This performance sparked Horton and the Blue Jays. The veteran slugger went on a nine-game hitting streak and the Blue Jays won seven of those contests. Horton enjoyed his second multi-hit game with the club on August 25 when he recorded a single, a double and scored two runs in the Blue Jays’ 7-3 win over the Minnesota Twins at Exhibition Stadium. He added two more hits in his team’s 4-3 victory the next day.

A week later, he belted his second home run as a Blue Jay, taking California Angels’ right-hander Chris Knapp deep for a solo shot in the second inning of his club’s 3-1 loss. That homer was the only hit Knapp allowed in his complete game win.

Unfortunately, following that game, three of Horton’s teenage sons and his wife, Patricia, were involved in a physical altercation with three men in an Exhibition Stadium parking lot.  A Canadian Press report indicates that Horton arrived late to the scene. By this time, the Toronto police (on their horses) were there and were breaking up the fight, and in the confusion, when Horton sprinted to the scene, one of the police officers clubbed him in the head with a riot stick, temporarily knocking him unconscious. During the fracas, a horse also stepped on one of Horton’s sons and his other two sons sustained minor face and neck injuries. Horton and his sons were taken to the hospital for treatment and then charged with causing a disturbance. The three other men were also similarly charged.

Horton, who today would’ve been diagnosed with a concussion, reported to Exhibition Stadium the next day with a bandage on his right ear and cheek.

The veteran slugger later told people he didn’t feel right that season after the incident. Likely suffering from post-concussion syndrome, he found it difficult to concentrate and that showed in his numbers. He batted just .185 that September for a Blue Jays’ team that went 4-21.

With that said, Horton did have a couple of strong September performances. On September 11, he put together his only three-hit game with the Blue Jays. Two of his three hits were doubles. He also scored three runs and knocked in two in his club’s 7-1 win over the Indians in the second game of a doubleheader at Cleveland Stadium.

Four days later, he clubbed his third and final home run as a Blue Jay. It was a three-run shot off legendary Baltimore Orioles right-hander Jim Palmer in the first inning. Those three runs were all of the offence the Blue Jays could muster in an eventual 8-3 loss at Memorial Stadium.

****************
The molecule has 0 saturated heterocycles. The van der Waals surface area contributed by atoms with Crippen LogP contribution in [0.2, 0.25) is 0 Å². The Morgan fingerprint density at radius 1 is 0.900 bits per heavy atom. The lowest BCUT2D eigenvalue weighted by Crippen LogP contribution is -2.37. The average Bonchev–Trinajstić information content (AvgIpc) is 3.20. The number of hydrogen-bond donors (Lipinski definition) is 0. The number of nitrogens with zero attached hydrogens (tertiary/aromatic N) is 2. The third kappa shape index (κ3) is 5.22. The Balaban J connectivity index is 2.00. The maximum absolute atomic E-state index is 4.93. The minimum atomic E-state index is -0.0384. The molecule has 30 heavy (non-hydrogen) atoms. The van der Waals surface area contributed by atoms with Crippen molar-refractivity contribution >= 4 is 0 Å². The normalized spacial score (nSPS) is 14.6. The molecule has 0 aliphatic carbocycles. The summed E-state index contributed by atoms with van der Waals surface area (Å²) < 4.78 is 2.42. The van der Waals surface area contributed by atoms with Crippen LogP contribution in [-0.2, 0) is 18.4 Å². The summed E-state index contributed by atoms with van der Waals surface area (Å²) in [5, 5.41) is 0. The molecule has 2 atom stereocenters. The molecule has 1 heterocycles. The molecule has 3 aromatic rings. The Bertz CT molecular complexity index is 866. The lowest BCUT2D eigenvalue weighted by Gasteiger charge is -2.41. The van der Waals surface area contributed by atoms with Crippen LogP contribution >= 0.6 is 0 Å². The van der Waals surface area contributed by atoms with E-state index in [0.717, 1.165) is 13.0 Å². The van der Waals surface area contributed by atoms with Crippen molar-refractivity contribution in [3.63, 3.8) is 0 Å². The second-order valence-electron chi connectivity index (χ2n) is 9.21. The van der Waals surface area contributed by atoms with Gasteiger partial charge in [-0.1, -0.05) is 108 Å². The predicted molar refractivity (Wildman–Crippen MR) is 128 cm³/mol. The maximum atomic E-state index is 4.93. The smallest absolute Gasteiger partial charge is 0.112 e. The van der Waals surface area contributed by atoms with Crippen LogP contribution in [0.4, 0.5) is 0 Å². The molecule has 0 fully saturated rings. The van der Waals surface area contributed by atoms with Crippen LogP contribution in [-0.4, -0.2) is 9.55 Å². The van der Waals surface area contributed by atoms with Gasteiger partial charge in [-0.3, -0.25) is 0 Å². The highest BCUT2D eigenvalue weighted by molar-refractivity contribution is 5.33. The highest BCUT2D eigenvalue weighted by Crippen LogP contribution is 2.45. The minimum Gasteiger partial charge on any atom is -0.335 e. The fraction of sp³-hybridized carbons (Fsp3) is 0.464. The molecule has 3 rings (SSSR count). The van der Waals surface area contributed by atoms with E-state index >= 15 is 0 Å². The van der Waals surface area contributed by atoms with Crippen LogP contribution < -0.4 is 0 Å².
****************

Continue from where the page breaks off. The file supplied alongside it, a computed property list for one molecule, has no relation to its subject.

Following the season, the Blue Jays re-signed Rico Carty on January 11, 1979. Sixteen days later, Horton inked a deal with the Seattle Mariners and proceeded to belt 29 home runs and register 106 RBIs in 1979 to earn The Sporting News Comeback Player of the Year honours.

Horton played another season with the Mariners, before finishing up with two triple-A campaigns in the Pittsburgh Pirates organization and one last season in the Mexican League.

He later coached with the Chicago White Sox and New York Yankees and has now been a special assistant to the president of the Tigers since 2003.

 

Published by cooperstownersincanada

Kevin Glew is a professional writer based in London, Ontario. His work has been featured on CBC Sports, Sportsnet.ca, MLB.com and Sympatico.ca. He has also written articles for Baseball Digest, Baseball America, The Hockey News, Sports Market Report and the Canadian Baseball Network. He has been involved with the Canadian Baseball Hall of Fame for more than 16 years, including a two-year stint as the museum's acting curator.

8 thoughts on “He played for the Blue Jays? . . . Willie Horton

  1. Hi Kevin;
    I greatly enjoyed your feature on Willie Horton. Do keep up your good work! Sincerely, Stephen Harding

  2. In his last appearance, he went 0-for-4 against Ron Guidry at Yankee Stadium on Sept. 28. He did not appear in the final 3 games at Fenway Park. Considering the Jays were outscored 21-1 in that series, you’d think Hartsfield might have given him a shot?
    (Sorry I’m a nerd about that ’78 race. Big Red Sox fan in those days.)

  3. Wow, no idea. I just thought he was always a Tiger! Great story. Sorry to hear about his family incident though.